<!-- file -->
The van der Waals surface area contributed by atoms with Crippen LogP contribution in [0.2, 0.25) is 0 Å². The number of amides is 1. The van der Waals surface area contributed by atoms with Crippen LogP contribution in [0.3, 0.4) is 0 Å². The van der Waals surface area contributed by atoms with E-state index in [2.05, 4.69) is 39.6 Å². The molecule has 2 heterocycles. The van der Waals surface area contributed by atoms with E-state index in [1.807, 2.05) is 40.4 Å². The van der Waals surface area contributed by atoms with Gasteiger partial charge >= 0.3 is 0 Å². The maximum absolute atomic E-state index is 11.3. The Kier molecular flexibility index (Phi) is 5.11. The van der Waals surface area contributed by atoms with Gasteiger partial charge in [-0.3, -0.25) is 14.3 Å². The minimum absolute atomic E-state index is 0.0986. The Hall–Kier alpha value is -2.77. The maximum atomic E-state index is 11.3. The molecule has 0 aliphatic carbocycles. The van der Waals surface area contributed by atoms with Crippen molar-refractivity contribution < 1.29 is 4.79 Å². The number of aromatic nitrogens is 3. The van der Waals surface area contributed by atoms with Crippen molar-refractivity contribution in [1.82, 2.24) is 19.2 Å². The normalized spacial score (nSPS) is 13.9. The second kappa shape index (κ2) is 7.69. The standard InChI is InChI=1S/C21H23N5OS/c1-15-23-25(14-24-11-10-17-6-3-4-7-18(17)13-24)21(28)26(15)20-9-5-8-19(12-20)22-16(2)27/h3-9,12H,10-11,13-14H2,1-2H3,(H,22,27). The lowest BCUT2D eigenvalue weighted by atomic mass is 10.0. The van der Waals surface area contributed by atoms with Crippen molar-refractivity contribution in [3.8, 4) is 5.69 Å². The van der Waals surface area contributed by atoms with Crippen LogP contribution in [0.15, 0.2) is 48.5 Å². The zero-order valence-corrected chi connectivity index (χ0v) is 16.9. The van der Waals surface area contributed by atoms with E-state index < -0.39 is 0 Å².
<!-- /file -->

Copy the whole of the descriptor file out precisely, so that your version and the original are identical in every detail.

The van der Waals surface area contributed by atoms with Crippen LogP contribution in [0.2, 0.25) is 0 Å². The number of amides is 1. The van der Waals surface area contributed by atoms with Crippen LogP contribution in [0.3, 0.4) is 0 Å². The van der Waals surface area contributed by atoms with E-state index in [2.05, 4.69) is 39.6 Å². The molecule has 2 heterocycles. The van der Waals surface area contributed by atoms with E-state index in [1.807, 2.05) is 40.4 Å². The van der Waals surface area contributed by atoms with Gasteiger partial charge >= 0.3 is 0 Å². The maximum absolute atomic E-state index is 11.3. The Kier molecular flexibility index (Phi) is 5.11. The van der Waals surface area contributed by atoms with Gasteiger partial charge in [-0.3, -0.25) is 14.3 Å². The minimum absolute atomic E-state index is 0.0986. The Hall–Kier alpha value is -2.77. The maximum atomic E-state index is 11.3. The molecule has 0 aliphatic carbocycles. The van der Waals surface area contributed by atoms with Crippen molar-refractivity contribution < 1.29 is 4.79 Å². The number of aromatic nitrogens is 3. The van der Waals surface area contributed by atoms with Crippen molar-refractivity contribution in [1.82, 2.24) is 19.2 Å². The normalized spacial score (nSPS) is 13.9. The second kappa shape index (κ2) is 7.69. The standard InChI is InChI=1S/C21H23N5OS/c1-15-23-25(14-24-11-10-17-6-3-4-7-18(17)13-24)21(28)26(15)20-9-5-8-19(12-20)22-16(2)27/h3-9,12H,10-11,13-14H2,1-2H3,(H,22,27). The lowest BCUT2D eigenvalue weighted by atomic mass is 10.0. The van der Waals surface area contributed by atoms with Crippen molar-refractivity contribution in [3.8, 4) is 5.69 Å². The van der Waals surface area contributed by atoms with Crippen LogP contribution in [0.15, 0.2) is 48.5 Å². The zero-order valence-corrected chi connectivity index (χ0v) is 16.9. The van der Waals surface area contributed by atoms with E-state index < -0.39 is 0 Å².